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Freud, S. (1931). Letter from Sigmund Freud to Sándor Ferenczi, December 13, 1931. The Correspondence of Sigmund Freud and Sándor Ferenczi Volume 3, 1920-1933, 421-424.
Freud, S. (1931). Letter from Sigmund Freud to Sándor Ferenczi, December 13, 1931. The Correspondence of Sigmund Freud and Sándor Ferenczi Volume 3, 1920-1933, 421-424
Letter from Sigmund Freud to Sándor Ferenczi, December 13, 1931
Vienna, December 13, 1931
IX., Berggasse 191
As always, I was pleased with your letter, less with its content. If you were unable to decide on any change in your position up to now, then it is certainly very improbable that you will do it later. But that is essentially your affair; my opinion that you have not embarked upon any fruitful path is a private matter that doesn't need to disturb you.
On the other hand, I see that the difference between us comes to a head in the smallest thing, a detail in technique, which certainly deserves to be discussed. You have made no secret of the fact that you kiss your patients and let them kiss you; I had also heard the same thing from my patients (via Clara Thompson).2 Now, two paths are diverging for you, if you want to give a detailed report about technique and results. Either you share this, or you keep it quiet. The latter, as you may well think, is dishonorable. What one does in the way of technique one must also represent publicly. Besides, both paths would soon merge. Even if you don't say so yourself, it will become known, just as I knew about it before you told me.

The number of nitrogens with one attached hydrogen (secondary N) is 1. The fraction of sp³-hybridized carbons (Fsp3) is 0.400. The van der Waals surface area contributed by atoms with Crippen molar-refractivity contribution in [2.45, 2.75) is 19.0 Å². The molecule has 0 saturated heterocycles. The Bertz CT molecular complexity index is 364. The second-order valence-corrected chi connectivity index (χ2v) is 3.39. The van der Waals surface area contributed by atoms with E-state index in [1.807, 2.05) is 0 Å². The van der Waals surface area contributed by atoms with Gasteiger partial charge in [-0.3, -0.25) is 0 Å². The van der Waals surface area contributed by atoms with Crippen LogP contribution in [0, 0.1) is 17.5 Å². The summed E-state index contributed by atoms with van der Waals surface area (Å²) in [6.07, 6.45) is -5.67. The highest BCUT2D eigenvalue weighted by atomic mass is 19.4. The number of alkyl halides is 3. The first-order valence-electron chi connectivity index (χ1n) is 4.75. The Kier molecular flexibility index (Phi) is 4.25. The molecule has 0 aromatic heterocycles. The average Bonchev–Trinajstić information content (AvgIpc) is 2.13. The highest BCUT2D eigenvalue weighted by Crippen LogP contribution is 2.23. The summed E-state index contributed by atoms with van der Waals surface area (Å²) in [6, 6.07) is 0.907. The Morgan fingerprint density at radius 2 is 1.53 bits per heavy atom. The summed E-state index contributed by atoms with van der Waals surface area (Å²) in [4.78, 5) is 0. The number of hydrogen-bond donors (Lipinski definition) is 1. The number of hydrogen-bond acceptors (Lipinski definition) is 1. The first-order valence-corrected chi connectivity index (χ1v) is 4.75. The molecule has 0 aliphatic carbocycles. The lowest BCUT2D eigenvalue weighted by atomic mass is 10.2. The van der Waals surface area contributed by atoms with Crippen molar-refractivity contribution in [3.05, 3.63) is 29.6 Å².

Now, I am certainly not one to condemn such little erotic gratifications out of prudishness or consideration for bourgeois convention. I also know that in the times of the Nibelungenlied a kiss was only a harmless greeting, which was bestowed on every guest. I am further of the opinion that analysis is also possible in Soviet Russia, where complete sexual freedom is sanctioned by the state.
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